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Tuesday, January 8, 2013

Special event? Try a Pantry pig roast

Posted By on Tue, Jan 8, 2013 at 9:54 AM

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Of all the culinary traditions around the world, there isn't one more decadent than the pig roast. As a foodie, I've always wanted to attend one of these celebrations of all things porcine, and I finally got my chance recently at The Pantry Restaurant on Rodney Parham Road. Organized by local blogger Kevin Shalin and The Pantry's owner (and self-proclaimed "food evangelist") Tomas Bohm, the event saw a diverse group of doctors, lawyers, salesmen, news anchors, and table-top game enthusiasts all brought together by one unifying force: the promise of feasting on a tender roast suckling pig.

As the group gathered in the Pantry's waiting area, introductions were made and the excitement was palpable. The friendly waitstaff ushered us into a back room where we were greeted by plates holding a single unctuous bite of pate de campagne nestled on a crouton with just a touch of stone-ground mustard and a bit of cornichon. I've talked before about my love for this pate, and this lovely bit of the stuff made for the perfect amuse bouche. As our group settled in with our wine, beer, and cocktails, we were brought a small flask of a butternut squash soup that melded the sweet flavor of winter squash with a firm foundation of smoky bacon essence in away that was both refreshing and quite bracing, especially given the cold weather outside. These small openers were just a little taste of what was to come, however, as soon our main course arrived.

First, dishes of thick potato salad appeared, followed quickly by platters of red cabbage and sauerkraut. The mayo-based potato salad was rich at first taste, but the copious amount of fresh herbs atop the tender potatoes did a lot to add an excellent freshness to the affair. The red cabbage was a good mix of sweet and tangy, and I knew at first bite that it was going to be the perfect addition to roast pork. The Pantry's kraut is good, although the sweeter preparation with caraway seeds isn't my personal favorite. We passed around the dishes, family-style, moving past the opening "so what do you do?" type of conversation to more important issues: roasting versus braising, the relative merits and drawbacks of the maple-bacon doughnut, and whether or not manly men should order a cocktail on the menu called "Rhuby Sparkles" (for the record: yes, the artisanal rhubarb liqueur is fantastic).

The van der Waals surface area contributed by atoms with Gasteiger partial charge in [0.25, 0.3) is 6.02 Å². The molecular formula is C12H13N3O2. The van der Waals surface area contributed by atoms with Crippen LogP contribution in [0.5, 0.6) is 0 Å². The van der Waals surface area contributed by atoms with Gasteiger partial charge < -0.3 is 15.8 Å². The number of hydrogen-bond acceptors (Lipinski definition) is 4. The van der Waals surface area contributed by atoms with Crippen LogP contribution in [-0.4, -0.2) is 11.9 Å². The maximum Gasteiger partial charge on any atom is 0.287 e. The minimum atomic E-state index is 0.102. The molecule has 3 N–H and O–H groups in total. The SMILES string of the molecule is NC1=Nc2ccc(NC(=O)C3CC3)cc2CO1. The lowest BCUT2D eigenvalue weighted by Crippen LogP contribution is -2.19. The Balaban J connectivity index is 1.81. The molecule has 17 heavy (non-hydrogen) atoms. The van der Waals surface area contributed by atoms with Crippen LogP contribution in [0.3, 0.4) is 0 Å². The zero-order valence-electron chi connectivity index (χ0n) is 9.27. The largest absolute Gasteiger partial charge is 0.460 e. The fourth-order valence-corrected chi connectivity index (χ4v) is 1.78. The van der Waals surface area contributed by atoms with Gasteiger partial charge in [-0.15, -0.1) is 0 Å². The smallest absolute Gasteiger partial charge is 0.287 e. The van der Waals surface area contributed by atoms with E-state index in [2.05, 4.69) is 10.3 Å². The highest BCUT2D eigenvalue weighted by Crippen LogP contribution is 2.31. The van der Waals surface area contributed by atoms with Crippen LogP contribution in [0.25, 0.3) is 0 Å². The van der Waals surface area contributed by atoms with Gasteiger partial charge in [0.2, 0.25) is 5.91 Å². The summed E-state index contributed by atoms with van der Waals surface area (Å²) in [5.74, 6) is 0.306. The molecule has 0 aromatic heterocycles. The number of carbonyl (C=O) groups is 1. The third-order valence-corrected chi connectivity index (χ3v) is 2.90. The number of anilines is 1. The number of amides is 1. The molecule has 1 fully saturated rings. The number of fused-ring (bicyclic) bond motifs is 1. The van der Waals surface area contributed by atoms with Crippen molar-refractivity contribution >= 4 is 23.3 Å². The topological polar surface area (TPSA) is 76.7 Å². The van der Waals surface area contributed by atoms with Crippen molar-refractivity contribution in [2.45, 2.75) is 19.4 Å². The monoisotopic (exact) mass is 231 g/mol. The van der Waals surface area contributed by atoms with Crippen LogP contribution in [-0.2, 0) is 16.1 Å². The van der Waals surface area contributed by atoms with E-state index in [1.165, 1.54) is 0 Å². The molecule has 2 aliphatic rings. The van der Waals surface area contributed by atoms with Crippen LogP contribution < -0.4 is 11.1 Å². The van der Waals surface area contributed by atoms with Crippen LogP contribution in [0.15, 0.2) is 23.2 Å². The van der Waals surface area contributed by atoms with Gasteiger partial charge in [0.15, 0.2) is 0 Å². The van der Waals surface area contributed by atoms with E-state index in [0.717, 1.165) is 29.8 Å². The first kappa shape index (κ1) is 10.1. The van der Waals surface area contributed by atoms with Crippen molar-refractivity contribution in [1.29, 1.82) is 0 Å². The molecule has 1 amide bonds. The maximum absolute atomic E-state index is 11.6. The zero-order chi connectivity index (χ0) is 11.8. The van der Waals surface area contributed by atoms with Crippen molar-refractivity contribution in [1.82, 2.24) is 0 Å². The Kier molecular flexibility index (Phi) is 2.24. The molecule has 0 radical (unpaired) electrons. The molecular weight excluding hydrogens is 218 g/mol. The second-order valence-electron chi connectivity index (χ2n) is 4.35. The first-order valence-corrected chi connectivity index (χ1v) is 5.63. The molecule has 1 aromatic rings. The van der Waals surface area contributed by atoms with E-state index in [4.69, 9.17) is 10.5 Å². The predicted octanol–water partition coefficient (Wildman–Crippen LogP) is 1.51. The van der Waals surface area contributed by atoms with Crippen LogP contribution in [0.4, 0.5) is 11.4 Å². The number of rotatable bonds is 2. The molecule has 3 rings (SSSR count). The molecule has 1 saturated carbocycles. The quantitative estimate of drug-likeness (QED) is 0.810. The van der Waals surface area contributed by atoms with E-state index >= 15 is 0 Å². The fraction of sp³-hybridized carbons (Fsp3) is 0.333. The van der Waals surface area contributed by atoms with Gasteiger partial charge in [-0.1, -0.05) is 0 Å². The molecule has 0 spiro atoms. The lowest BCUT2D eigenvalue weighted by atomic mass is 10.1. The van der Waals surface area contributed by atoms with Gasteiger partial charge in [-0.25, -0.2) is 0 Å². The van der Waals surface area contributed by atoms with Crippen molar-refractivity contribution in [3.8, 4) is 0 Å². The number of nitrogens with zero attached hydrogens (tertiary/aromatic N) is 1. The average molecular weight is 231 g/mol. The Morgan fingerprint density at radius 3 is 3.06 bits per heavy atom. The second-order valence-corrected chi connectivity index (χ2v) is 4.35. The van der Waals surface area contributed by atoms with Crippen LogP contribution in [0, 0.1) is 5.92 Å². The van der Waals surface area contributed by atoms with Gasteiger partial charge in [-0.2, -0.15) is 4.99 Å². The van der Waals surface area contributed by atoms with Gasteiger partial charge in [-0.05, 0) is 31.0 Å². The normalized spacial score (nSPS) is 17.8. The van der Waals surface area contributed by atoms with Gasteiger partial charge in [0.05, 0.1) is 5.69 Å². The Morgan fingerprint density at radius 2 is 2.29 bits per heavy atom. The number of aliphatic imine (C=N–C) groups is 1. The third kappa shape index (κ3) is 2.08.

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Finally, our main course was upon us, presented with flair by Bohm and Pantry Chef Titus Holly. The pig weighed in at around 30 pounds, and the immediate aroma of roasted pork filled the room and had our mouths watering. Bohm began carving from the head, passing around plates of some of the lesser-eaten parts of the pig: the eye socket, the cheek, the tongue, and the brain. Of all these, the eye socket and cheek were big hits, as these small, flavorful muscles provided a delicate flavor along with good texture. The tongue was also quite good, milder in flavor than a beef tongue, yet still with just a touch of wildness to the taste. As for the brain, there were only a few of us brave enough to try it, and one bite of the gamey, iron-rich organ proved to me yet again that the flavor benefits of eating brain are nowhere near the risks associated with it.

Moving away from the head, we began to get into the really good stuff: the pork shoulder and ribs. In this part of the world, these parts of the animal are normally used in barbecue, but I found this roasted preparation to be quite good, especially with the ribs. Each bite was moist and tender, wrapped in bites of crispy skin and falling from the bone. The ribs were particularly good, with just the smallest amount of fat present to flavor the meat, and each bite just hammered home my distaste for ribs that are smothered in barbecue sauce to the point where the meat is entirely covered up. Plate after plate went around our table, sometimes in multiple directions, and the pleased sounds around the table began to turn into sighs of satiety and groans of over-indulgence. It was at about that point when we heard the announcement: "Ok, here comes the ham!"

This ham was unlike any other I've ever eaten, roasted and carved from the bone instead of the cured and smoked version that's most commonly found. The richness of the meat was still present, but the oily nature of the meat had been rendered and changed into something close in texture to the shoulder but with a deeper, fuller flavor. Most of the ham wound up going home with the lot of us, though, and made a great addition to the pot of navy beans I made the next day. Judging by some of the other leftover pictures I saw, the rest of the group was equally as pleased with what they took.

If there's one thing that Dan and I want to stress through our writing, it's that food is the great equalizer, the thing that brings people of all races, classes, and creeds together. As we sat around that table, we were all a part of the meal at hand, beyond differences of opinion on the mundane matters of the day. In addition, it's always fun to see some of our Little Rock area culinary masters at work, and the Pantry's staff succeeded beyond our best expectations.

The Pantry is located at 11401 Rodney Parham in Little Rock. They have a full menu, and you can call (501) 353 - 1875 to book your own special event.

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